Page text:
It will be very interesting to see where this arc goes not only for it's effect on Ahsoka but also for it's effect on Anakin.

2) Disillusioning the Clones

Way back in The Deserter we have seen Clones rejecting their programming, questioning the Republic and the Jedi and their role in the war.  This theme was brought front and center in last season's Umbara arc with the dark Jedi General Pong Krell. Krell's reputation for casually throwing away the lives of clones preceded his arrival on Umbara.  His trickery that caused clones to murder their fellow clones no doubt quickly became the gossip among the ranks in the Republic army.

The clones are a tricky issue, the make us confront issues such as free will and nature versus nurture.  The very idea of Order 66 is a brilliant way of Palpatine putting an execution squad around every Jedi in the Grand Army.  It is too simplistic to say that the Clones were simply programmed to obey orders blindly, because we have clearly scene that while they are clones, the are individuals, they are people.  No matter what programming they received they have evolved.  So it becomes important that Palpatine ensures that when he issues Order 66, that the clones will be ready to follow through.  How do you do this? You sew the seeds of mistrust between the clones and the Jedi.  By framing Ahsoka, you have another Jedi who views the clones as disposable, who is willing to sacrifice their lives for her own desires.  How pissed off do you think the clones are going to be at her? Even if she is ultimately exonerated, there will always be that nagging doubt in the clones mind, about Ahsoka and about other Jedi.

3) Tarnishing the Jedi in the minds of the citizenry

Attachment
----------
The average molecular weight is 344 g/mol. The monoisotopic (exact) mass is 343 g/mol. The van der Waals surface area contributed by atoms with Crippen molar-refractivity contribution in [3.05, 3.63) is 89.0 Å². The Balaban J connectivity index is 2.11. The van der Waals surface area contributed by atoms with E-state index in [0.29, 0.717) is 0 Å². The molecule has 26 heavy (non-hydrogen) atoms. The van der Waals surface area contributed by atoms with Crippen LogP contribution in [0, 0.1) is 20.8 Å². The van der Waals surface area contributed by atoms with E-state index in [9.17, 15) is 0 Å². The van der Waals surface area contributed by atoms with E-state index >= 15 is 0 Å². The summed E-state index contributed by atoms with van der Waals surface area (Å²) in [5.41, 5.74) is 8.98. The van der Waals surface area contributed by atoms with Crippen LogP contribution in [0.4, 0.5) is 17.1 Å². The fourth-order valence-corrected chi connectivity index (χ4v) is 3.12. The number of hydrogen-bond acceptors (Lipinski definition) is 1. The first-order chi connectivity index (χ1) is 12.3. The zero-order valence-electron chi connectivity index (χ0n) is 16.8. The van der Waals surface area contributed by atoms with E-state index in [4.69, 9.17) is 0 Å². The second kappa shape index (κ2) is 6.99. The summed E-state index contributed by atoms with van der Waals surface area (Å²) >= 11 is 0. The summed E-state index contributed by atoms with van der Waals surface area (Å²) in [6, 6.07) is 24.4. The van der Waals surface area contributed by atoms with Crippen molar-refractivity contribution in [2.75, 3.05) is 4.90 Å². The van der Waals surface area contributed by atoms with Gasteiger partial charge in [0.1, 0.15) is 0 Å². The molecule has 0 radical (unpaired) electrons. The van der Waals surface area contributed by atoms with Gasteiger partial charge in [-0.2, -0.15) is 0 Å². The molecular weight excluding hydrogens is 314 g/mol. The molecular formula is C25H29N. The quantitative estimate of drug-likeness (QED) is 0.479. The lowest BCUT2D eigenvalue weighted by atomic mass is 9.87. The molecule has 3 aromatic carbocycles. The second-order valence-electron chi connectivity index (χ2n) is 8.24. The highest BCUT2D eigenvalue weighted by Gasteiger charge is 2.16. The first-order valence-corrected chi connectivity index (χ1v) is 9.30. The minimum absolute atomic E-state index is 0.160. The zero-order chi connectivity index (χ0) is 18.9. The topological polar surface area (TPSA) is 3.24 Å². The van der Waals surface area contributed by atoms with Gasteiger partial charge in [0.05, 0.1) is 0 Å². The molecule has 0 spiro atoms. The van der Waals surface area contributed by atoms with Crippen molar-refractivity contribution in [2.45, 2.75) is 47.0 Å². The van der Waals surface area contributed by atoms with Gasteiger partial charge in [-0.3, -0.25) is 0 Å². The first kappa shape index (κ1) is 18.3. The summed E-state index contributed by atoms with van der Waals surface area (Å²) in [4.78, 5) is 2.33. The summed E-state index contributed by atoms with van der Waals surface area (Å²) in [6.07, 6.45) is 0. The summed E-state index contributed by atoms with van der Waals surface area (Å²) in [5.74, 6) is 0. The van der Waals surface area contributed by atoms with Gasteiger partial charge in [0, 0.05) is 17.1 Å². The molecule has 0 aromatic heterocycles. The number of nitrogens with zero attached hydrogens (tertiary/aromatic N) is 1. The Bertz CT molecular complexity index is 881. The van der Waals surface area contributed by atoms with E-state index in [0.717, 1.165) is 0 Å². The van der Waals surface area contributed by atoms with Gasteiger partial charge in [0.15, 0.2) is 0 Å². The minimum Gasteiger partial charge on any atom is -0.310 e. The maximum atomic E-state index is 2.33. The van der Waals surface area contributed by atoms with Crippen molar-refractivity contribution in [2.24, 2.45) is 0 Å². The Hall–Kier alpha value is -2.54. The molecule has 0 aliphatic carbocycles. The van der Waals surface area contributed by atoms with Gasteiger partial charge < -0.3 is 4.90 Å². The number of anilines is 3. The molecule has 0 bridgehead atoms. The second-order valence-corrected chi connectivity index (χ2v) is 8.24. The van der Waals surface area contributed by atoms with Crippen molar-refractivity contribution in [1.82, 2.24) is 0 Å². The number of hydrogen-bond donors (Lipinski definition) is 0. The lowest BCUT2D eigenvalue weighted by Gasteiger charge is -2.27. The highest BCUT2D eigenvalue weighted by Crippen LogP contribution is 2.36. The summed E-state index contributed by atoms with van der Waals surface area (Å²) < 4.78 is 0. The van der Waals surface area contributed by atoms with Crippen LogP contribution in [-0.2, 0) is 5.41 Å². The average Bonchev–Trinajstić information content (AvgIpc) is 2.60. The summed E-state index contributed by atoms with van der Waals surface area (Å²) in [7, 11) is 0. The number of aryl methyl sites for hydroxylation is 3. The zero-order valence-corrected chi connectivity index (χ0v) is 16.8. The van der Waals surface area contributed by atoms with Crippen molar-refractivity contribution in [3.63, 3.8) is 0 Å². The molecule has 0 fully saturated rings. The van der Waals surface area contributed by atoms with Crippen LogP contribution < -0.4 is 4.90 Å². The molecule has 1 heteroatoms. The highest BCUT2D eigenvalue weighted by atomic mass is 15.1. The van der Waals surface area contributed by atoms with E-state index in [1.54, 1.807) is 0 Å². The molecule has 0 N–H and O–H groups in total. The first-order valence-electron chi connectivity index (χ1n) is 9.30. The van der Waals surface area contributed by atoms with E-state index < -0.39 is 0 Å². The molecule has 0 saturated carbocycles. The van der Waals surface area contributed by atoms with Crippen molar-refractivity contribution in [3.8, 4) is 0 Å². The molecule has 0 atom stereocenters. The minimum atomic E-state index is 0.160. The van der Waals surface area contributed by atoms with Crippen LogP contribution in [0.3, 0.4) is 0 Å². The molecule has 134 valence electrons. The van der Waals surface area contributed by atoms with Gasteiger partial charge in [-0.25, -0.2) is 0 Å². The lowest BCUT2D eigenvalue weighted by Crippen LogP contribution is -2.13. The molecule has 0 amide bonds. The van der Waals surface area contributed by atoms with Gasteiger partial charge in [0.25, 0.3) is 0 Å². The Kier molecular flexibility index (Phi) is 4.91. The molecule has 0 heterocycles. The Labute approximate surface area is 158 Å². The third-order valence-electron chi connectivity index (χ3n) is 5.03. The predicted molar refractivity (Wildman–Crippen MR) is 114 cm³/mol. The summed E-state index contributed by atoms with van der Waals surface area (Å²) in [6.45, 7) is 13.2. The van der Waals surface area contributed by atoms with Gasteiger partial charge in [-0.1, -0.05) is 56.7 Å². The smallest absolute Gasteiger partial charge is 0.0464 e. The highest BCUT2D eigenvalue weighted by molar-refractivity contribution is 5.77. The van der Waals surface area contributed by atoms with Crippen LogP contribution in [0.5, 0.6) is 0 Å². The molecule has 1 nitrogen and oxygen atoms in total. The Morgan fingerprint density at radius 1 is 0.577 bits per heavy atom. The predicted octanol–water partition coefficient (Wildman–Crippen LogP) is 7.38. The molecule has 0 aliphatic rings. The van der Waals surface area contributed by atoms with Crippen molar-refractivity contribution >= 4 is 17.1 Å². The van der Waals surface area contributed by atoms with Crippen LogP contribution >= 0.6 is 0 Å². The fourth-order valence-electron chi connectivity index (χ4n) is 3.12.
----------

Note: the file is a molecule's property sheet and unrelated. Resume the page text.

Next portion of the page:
It is much easier to seize power with public support than without it.  In his declaration of the First Galactic Empire, Palpatine uses the Jedi "Coup" as justification for his actions.  Much like his sewing of doubt among the clones, this stealth public relations campaign against the Jedi is long in the making.  Portraying the Jedi as believing they are above the law, or that they are dangerous or unstable weapons of mass destruction makes it much easier to instill the fear or doubt of the Jedi in the hearts of the populace.

4) Removing a leading light from the Jedi's next generation

While it is clear that Yoda's decision to pair Ahsoka and Anakin together was largely for Anakin's benefit. To give him an apprentice to teach, develop a relationship with, and then learn to let go in a healthy way.  It is also clear that Yoda wouldn't have paired a mediocre padawan (looking at you Scout) with the Choosen One.  Anakin's padawan had to be able to keep up with one of the most reckless and powerful Jedi in the Order.  As Ahsoka is grown she has become a very formidble Jedi.  Her prowess is on full display during the chase sequences of this week's episode.

It is no doubt that during normal times, Ahsoka would have been on the fast track to knighthood and would be an early favorite for future master status and even potential Jedi Council status down the road.  If Palpatine is able to imprison, kill or force Ahsoka to leave the Jedi Order, he weakens the Order going forward.

5) Elevating human military leadership above the Jedi

The episode begins with the transfer of authority from the Jedi to the Republic over a non-Jedi. The episode ends with the Republic exerting authority over a Jedi.  For the most part whether in this series or in the EU the Jedi Order polices itself (Kyp Durron *Cough, Cough*).

The prisoner transfer, Fox's pulling rank on General Skywalker, and the arrest and imprisonment of Ahoka illustrate the struggles that the Jedi face from being grafted on to the Republic military's command structure.

The off-screen promotion of Tarkin to Admiral and his prominence and exertion of authority make clear that the Jedi are being slowly sidelined so that when Order 66 occurs the military will continue to function without missing a beat.

Before I close there are a couple things that I can't wait to see revealed:

1) Who is the "Jedi" behind the plot?

2) Who Force-choked Letta to death?

3) Does the Palpatine in judgment of Ahsoka scene come at the end of the arc? If so is exile imposed or the death sentence?

I could go on and on about how much I enjoyed this episode, but instead I think I am just going to go watch it again. Bravo Clone Wars crew.

Direct Link to Watch Star Wars: The Clone Wars: The Jedi Who Knew Too Much (5.18)

Clone Wars Download #518: Military Might



Next Time on Star Wars: The Clone Wars:

Episode 5.19 "To Catch a Jedi"

"Ahsoka makes a deal with Asajj Ventress to find answers about who set her up for murder."

SOURCE: StarWars.com

5 comments: